No-Pass Policy

It turns out all of the nurses on my floor are pretty happy that a patient complained about the care she received. That doesn’t sound right does it? But it’s true. The complaint was one that patients have likely been making for as long as there have been hospitals: the nursing staff didn’t respond quickly enough when the patient rang the call bell.

It was one of those hand-written complaint letters, one that could have easily been dismissed, ignored or blamed on a cranky patient who just didn’t understand the demands placed on the nursing staff. It was likely an isolated case and an innocent oversight by a hard-working staff. After all, hospital floors are busy. Nurses are busy. We try to get it right 100% of the time and make everybody happy, but there’s the adage that says you can’t please all of the people all of time, right? This was just one of those times. Nobody’s perfect. It would have been easy to shrug our shoulders, vow to do better and move on.

Only, our nurse manager didn’t see it that way.

Bad News Travels Fast
The nature of the complaint was important. If the patient was dissatisfied enough to take the time to write a letter, how many people would she tell about her negative experience? How many patients are out there who have similar comments and didn’t tell us about their disappointment with the care they received, but told their friends and family members instead?

We’ve all heard that’s what happens when people have a bad experience: they tell their friends or post a complaint on social media. That’s something none of us wants. We work hard and are proud of the care we deliver. We want our patients to recognize us in a good way.

SEE ALSO: Handout: Addressing Alarm Fatigue

My manager enlisted my help. She told me: “Until we’re on the patient side and push the call bell to see who comes and when they come, we can’t relate to what they are experiencing. We tend to look at from our perspective but experiencing it from the other side is going to be a far better teacher.”

The Waiting Game
She had a plan. I was to become a ‘secret shopper’ of sorts, playing a patient to see how care was delivered from the other side of the bed, so that I could report on my experience to the other nurses on the unit. I went into a vacant room and got into the hospital bed with the nurse manager by my side. Then, I pushed the call bell button. I pushed it once, twice, several times. The nurse manager and I waited. How long would it take for someone to answer?

It was nearly five minutes.

It doesn’t sound long does it? I wasn’t sick or in any kind of need but I found that waiting made me anxious and frustrated. What bothered me most was I could hear people right outside the room having conversations and I actually saw some people pass by. I felt like I was being ignored and that their conversations were more important than my well-being. If I felt like that and there was nothing wrong with me, I could only imagine how much worse the feeling was for people who were in distress and discomfort.

Sympathy for the Patient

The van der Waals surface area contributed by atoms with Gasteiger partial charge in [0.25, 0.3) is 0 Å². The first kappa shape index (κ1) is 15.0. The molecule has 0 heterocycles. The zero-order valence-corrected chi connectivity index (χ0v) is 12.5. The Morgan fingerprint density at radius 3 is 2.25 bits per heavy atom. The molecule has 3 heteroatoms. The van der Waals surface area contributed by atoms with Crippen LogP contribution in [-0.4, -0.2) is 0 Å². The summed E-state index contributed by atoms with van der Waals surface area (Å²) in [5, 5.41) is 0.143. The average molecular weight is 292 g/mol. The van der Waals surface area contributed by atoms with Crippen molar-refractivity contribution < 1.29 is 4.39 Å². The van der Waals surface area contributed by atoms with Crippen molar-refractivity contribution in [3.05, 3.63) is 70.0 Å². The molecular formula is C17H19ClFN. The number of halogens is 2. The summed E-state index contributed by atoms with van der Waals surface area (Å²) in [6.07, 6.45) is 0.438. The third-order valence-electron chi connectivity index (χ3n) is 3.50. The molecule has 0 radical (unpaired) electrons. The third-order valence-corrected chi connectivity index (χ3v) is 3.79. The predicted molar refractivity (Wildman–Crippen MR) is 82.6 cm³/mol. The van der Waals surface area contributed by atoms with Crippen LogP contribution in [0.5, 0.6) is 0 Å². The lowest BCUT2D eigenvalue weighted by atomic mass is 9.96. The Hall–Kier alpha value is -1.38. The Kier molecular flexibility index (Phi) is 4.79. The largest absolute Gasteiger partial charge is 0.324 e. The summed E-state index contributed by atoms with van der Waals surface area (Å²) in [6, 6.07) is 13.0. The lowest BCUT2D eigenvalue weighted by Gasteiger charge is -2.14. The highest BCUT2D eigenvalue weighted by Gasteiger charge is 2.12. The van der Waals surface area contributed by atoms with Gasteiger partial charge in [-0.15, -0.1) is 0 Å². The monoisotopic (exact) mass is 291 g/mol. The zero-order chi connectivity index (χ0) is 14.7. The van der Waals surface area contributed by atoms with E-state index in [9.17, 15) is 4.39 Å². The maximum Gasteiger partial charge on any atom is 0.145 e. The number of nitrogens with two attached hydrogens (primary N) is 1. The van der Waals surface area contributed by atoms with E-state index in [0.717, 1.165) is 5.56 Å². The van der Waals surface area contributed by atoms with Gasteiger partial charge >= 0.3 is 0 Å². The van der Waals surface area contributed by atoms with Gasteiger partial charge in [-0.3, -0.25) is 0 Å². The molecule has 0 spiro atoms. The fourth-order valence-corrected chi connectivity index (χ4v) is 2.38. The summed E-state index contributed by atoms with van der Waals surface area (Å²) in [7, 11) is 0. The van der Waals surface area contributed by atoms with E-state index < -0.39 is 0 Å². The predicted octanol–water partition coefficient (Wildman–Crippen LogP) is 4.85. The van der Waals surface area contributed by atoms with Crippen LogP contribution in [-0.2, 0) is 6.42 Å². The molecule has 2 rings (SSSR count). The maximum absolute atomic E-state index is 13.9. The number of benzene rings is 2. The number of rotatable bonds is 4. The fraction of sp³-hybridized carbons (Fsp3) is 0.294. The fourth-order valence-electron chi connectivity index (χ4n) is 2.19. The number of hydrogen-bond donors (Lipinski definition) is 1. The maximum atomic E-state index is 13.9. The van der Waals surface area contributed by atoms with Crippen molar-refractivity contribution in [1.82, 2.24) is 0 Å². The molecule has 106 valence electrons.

The difference of seeing it from another perspective was eye-opening. When you’re working and going about your life, five minutes tends to go very fast. It’s hardly noticeable. But when you’re sitting there waiting, it feels like forever. The waiting builds resentment, anger and raises the question of trust: How can I really be sure you’ll be there if I really need you?

After the bell was finally answered, my manager called all the nurses on the unit into the room and explained what had transpired. I shared my feelings of isolation, trust and frustration. The staff shared a variety of reasons for why they hadn’t responded sooner.

For example, the nurse who was responsible for that room knew the room was vacant. Others said it wasn’t in their district. Other personnel, including dietary and unit clerks, explained that they wouldn’t be able to help with medical issues. But after discussing it, the consensus from everyone on the unit was that everybody could do something, even if it was just checking in and then getting someone who could help the patient.

Answer the Call
As a result, from this one patient letter and a manager who helped us to see what the experience was like from the other side, we implemented a “No-Pass/Answer the Call” policy to the call bells throughout our hospital. It applies to all employees-whether they are a nurse, doctor, administrator or member of dietary staff. If you are within five feet of a room when a call light comes on, you cannot pass the patient room without checking in to see what the issue is.

The response has been amazing. Since September, we haven’t received a complaint letter. Now, the letters are for more positive. One letter from a recent patient read, “The night shift nurse was very kind and she came within a minute after I rang the bell. She was active and ready to help.”

The fact that patients are happier and write letters like that has been quite a morale booster. Our nurse manager’s decision to respond to the letter by conducting an experiment at seeing care from the patient side has been great. Walking in the patient’s shoes may not be a new idea, but for our hospital it has led to an innovative change in policy that has been a real eye-opener and is already improving our patient satisfaction scores. It is a best practice I recommend every hospital implement.

Maria C. Alvarado works at Southside Hospital in Bay Shore, N.Y, part of Northwell Health.

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